Translations allowed

Mauritania - Surfing from a Sinking Ship

The burning blue tubes peel hypnotically between shipwrecks off the coast of the land that is never on the map. In this disputed territory of rust and sand, tradition and post-colonial scars, we dutifully surf extended sessions at the demands of a local Comandante’s filmmaking experiments.

Herman Melville said that no true place is ever on the map. I take this to mean that the soul of a place cannot be contained by the political boundary of a country.

Like many African countries that skirt the Atlantic, Mauritania is scarred by post-colonialism, and searching for an identity by trying to link tradition with progress. These giant forces—pulling opposites—give places a twist, a hump, a sense of discomfort.

Mauritania is like a docked ship awaiting repairs, one side gathering industrial rust and sinking into the deeply cold Atlantic, the other, sand-swamped. While cherishing its nomadic roots, such tradition is broken on the steaming wheel of the lucrative iron ore trade.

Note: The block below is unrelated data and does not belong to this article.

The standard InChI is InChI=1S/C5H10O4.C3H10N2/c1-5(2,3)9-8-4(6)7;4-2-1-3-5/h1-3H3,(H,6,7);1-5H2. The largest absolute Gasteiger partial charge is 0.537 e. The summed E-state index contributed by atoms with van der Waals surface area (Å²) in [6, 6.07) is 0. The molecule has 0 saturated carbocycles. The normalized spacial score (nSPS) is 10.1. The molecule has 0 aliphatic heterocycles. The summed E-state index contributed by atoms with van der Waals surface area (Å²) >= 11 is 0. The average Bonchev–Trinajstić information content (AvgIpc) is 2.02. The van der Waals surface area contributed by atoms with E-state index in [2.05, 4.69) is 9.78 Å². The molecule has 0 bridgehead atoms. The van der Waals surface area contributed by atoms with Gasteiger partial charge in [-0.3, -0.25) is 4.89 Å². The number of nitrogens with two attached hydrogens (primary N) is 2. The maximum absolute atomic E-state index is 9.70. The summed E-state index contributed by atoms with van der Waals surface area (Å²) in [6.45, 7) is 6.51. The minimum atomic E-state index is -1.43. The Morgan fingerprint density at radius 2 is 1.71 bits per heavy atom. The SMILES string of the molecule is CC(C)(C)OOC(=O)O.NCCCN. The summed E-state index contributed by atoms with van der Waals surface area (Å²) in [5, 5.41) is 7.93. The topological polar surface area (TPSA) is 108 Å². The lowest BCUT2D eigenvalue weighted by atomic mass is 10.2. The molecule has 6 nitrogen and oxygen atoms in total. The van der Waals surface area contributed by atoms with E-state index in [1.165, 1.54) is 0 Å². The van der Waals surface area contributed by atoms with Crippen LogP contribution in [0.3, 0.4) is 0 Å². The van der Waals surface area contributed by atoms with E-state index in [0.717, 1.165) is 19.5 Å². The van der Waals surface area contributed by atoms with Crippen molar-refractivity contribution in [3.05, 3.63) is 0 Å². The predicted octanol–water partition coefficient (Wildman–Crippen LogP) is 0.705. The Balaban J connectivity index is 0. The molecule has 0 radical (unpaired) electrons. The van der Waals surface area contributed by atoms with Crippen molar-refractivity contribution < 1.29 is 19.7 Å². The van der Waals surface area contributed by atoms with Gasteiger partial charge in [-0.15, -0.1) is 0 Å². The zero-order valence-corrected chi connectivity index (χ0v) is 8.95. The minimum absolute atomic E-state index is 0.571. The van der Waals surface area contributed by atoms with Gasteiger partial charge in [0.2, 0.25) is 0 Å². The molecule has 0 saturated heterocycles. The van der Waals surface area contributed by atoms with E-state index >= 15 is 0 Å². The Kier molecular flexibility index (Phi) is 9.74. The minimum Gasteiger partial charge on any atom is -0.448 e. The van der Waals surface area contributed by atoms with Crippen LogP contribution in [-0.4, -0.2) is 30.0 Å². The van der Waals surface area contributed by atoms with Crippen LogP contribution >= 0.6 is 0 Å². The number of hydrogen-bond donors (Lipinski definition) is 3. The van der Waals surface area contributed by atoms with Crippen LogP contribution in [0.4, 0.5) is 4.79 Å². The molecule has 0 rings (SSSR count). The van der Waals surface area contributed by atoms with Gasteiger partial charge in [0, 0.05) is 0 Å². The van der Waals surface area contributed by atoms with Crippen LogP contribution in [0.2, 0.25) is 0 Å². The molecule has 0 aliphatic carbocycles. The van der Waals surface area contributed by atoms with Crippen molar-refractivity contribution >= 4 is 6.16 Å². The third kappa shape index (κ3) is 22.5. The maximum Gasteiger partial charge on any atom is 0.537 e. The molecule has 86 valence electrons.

While respecting that the very land itself shifts with time as mountainous dunes are reshaped by ceaseless wind, people attempt to lay down political boundaries, these western-Sahara markers no longer moving with the wind, but with the decisions of bureaucrats who no longer live in the heart of the desert but in run-down cities at the rim.

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